WASHINGTON-Maile Pearl Bowlsbey, just 10 days old, made history on the Senate floor Thursday, becoming the first baby to join her parent in the chamber for a vote. Tammy Duckworth (D-Ill.) recently became the first senator to give birth while in office.
And in the present day, because U.S. senators have to be physically present to vote from the floor, working from home while nursing an infant is not an option, and taking maternity leave means giving up the right to vote or to sponsor legislation. "The various rules that apply to senators like not wearing tennis shoes or flip-flops will not apply to the baby", Klobuchar said. "I would assume that would apply on the Senate floor if it's one baby or 50 babies".
Fellow Republican Senator Pat Roberts, of Kansas, said that he'd never object to such a rule change "in this day and age", though he added that he didn't think allowing infants into the Senate chambers "is necessary". The baby will also not have to wear an official United States Senate lapel pin, and onesies will be allowed, she said.
"I may have to vote today, so Maile's outfit is prepped".
Some senators don't understand the fuss at all and believe there were already children on the Senate floor before the proposal passed. Duckworth cast a thumbs-down anyway, before her colleagues descended to coo over the wee baby. That means gay male senators have room to take care of their children in the Senate chamber as well, assuring LGBTQ families aren't left out from the change.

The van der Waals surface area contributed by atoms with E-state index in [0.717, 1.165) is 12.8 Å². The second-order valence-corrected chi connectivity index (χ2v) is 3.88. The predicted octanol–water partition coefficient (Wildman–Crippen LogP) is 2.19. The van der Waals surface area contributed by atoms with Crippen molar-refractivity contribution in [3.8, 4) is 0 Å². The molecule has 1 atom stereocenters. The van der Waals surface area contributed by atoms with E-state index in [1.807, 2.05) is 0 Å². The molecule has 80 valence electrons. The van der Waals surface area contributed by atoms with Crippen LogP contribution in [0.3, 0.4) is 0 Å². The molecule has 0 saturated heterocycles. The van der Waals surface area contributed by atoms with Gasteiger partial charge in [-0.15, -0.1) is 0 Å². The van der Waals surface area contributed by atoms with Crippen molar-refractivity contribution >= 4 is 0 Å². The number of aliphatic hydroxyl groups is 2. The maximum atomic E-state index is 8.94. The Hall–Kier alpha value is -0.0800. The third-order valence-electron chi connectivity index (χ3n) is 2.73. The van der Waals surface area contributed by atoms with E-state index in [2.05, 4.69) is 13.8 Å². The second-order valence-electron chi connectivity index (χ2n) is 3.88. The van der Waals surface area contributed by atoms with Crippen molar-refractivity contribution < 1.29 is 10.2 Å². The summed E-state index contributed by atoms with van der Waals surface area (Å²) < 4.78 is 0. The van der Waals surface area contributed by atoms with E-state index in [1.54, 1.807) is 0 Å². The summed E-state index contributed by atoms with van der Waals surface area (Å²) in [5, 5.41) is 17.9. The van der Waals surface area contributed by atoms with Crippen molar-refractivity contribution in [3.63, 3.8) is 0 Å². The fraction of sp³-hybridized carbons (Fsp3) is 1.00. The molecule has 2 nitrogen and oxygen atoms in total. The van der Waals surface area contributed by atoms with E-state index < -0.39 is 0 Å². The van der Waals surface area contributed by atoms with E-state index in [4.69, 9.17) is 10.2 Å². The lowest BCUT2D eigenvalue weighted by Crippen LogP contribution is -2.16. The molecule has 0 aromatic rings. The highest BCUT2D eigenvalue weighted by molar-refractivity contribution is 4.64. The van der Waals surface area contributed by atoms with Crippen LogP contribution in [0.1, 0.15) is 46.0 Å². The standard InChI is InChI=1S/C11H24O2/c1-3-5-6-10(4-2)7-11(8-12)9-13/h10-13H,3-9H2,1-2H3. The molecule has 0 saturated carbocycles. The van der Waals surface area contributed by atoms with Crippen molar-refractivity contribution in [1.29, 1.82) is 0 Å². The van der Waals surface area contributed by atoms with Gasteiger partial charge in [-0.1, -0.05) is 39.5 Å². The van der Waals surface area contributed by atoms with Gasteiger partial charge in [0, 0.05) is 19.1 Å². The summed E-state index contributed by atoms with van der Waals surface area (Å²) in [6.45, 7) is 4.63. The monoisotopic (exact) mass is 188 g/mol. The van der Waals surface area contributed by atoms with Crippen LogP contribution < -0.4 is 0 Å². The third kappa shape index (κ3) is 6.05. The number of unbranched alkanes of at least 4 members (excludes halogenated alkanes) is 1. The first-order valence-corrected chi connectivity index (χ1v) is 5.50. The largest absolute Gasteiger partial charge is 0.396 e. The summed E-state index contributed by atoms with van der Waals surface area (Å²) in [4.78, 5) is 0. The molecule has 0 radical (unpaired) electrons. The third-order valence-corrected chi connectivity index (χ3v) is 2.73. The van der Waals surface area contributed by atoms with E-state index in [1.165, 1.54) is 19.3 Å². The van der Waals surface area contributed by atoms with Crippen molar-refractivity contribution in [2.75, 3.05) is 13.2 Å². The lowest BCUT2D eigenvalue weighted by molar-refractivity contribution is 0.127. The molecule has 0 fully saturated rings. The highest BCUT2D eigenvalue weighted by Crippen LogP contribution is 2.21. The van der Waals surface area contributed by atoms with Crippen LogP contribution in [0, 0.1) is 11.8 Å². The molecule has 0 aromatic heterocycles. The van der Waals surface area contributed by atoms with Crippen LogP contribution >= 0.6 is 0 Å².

In October, Unnur Bra Konradsdottir, a member of the Icelandic parliament, addressed lawmakers while breast-feeding her 6-week-old daughter.
Some senators then proposed making an exception just for Duckworth.
"It was quite lovely", a beaming Duckworth told reporters afterwards, stressing how lawmakers including the Republican Senate Majority Leader Mitch McConnell were "very cordial and welcoming".
"I think it depends on if the parent is thoughtful about other people", Mickelsen said Thursday. Many lauded the mother for her actions, but she said it was nothing that deserved the attention. Amy Klobuchar, D-Minn., who had done some of the negotiating and behind-the-scenes reassuring of senators, clapped and gave Duckworth a hug when she arrived.